What should you know before you sign your first physician employment contract? This is a broad topic but we’re going to hit the main areas, things to think about prior to signing your first employment agreement. First, figuring out whether the compensation that you’re being offered is fair market value. There are a couple of, I guess, good ways of going about trying to find that. Well, one, the MGMA, the medical group management association collects annual salary data from across the country. If you can get access to that, they have a lot of good information about total compensation, average net collections, average RVUs generated by specialty. It’s hard to get that info sometimes.
I mean, if you Google around, you might be able to find some of the compensation data that’s a couple of years old. Or you can talk to someone who has access to the data, like for our firm, we have access to the data. So, we can tell the physician exactly what the numbers say. Now, that’s certainly not the be-all-end-all, there are other services out there that offer something similar. But I also think it’s limited in the fact that some of the specialties have a very small sample size. In addition, that just total compensation should not be the determining factor when somebody’s looking for a job. Alright, so that’s compensation. Now, another way of thinking about it would be, if you have classmates in your training program, you need to ask them what they’re receiving.
It’s going to vary based upon geography and then setting. Are they going into a hospital network? Are they going into federal facility? Are they going into private practice in some way? It is good to speak to people that you train with to see what they’re being offered. And then mentors are another good place. If someone is already out and maybe they’ve been a teacher for you or a mentor in some way, just ask them if they’re willing to talk about the type of compensation that they’re receiving. Next would be how to terminate the agreement. Something you really need to think about. There are four ways to terminate a contract if the initial term ends. Let’s say you have a two-year contract and there’s no language that states it automatically renews, then it just ends, and the contract terminates. You can terminate a contract by mutual agreement. Then you can also terminate a contract with cause, so if one of the parties breaches the contract, either party can terminate the contract if the other party doesn’t fix the breach, it’s called cure. Other blogs of interest include:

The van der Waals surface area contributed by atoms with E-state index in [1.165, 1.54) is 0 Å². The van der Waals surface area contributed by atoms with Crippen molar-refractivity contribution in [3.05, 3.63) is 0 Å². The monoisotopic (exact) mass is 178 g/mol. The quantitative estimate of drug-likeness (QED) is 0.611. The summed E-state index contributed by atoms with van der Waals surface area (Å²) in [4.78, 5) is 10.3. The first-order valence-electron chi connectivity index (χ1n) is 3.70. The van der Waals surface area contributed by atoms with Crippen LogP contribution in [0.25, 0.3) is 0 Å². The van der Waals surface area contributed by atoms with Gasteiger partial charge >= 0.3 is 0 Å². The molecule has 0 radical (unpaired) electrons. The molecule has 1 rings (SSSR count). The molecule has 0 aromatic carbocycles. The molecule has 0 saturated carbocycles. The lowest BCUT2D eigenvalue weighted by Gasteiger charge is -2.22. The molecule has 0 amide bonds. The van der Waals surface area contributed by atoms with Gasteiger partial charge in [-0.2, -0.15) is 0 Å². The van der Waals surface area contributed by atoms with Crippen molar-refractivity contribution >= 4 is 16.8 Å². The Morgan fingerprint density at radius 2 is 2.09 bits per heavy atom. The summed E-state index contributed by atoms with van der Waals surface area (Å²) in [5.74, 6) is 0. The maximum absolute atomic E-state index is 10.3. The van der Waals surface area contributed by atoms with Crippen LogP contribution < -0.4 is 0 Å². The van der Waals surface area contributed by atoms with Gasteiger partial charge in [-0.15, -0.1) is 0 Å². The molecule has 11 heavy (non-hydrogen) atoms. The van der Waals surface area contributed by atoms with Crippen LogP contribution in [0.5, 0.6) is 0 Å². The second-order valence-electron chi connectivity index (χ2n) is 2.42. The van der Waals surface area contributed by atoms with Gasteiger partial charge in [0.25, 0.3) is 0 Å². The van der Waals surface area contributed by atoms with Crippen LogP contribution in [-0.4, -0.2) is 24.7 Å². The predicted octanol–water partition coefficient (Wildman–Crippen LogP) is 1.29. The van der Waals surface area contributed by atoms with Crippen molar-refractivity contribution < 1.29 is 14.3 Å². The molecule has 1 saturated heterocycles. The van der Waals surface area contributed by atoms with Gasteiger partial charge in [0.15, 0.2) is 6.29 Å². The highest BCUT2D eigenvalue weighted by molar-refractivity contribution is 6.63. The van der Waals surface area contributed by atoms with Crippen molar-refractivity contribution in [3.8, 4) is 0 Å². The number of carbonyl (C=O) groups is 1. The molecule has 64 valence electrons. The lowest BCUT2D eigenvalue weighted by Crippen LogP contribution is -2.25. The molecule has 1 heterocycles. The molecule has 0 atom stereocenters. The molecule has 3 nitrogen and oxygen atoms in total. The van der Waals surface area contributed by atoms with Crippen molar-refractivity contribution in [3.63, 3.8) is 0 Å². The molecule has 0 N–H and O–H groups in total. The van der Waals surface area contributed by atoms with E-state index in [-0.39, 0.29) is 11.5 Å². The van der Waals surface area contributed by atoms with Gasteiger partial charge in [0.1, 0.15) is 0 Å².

And then lastly, and this is what I want to hit on, is without cause termination. Every contract you sign must have without cause termination in it. There are very limited circumstances where no without cause termination would be okay. If you’re a J-1, that’s one that usually would probably benefit you not to have that in there. But in almost any other scenario, without cause termination simply means you can terminate the contract at any point, for any reason, with a certain amount of notice to the other party. Contracts that don’t have without cause termination, meaning, you must work out whatever the initial term is. There’s no way of terminating the contract for any reason, they would have to breach the contract if you wanted to get out of it.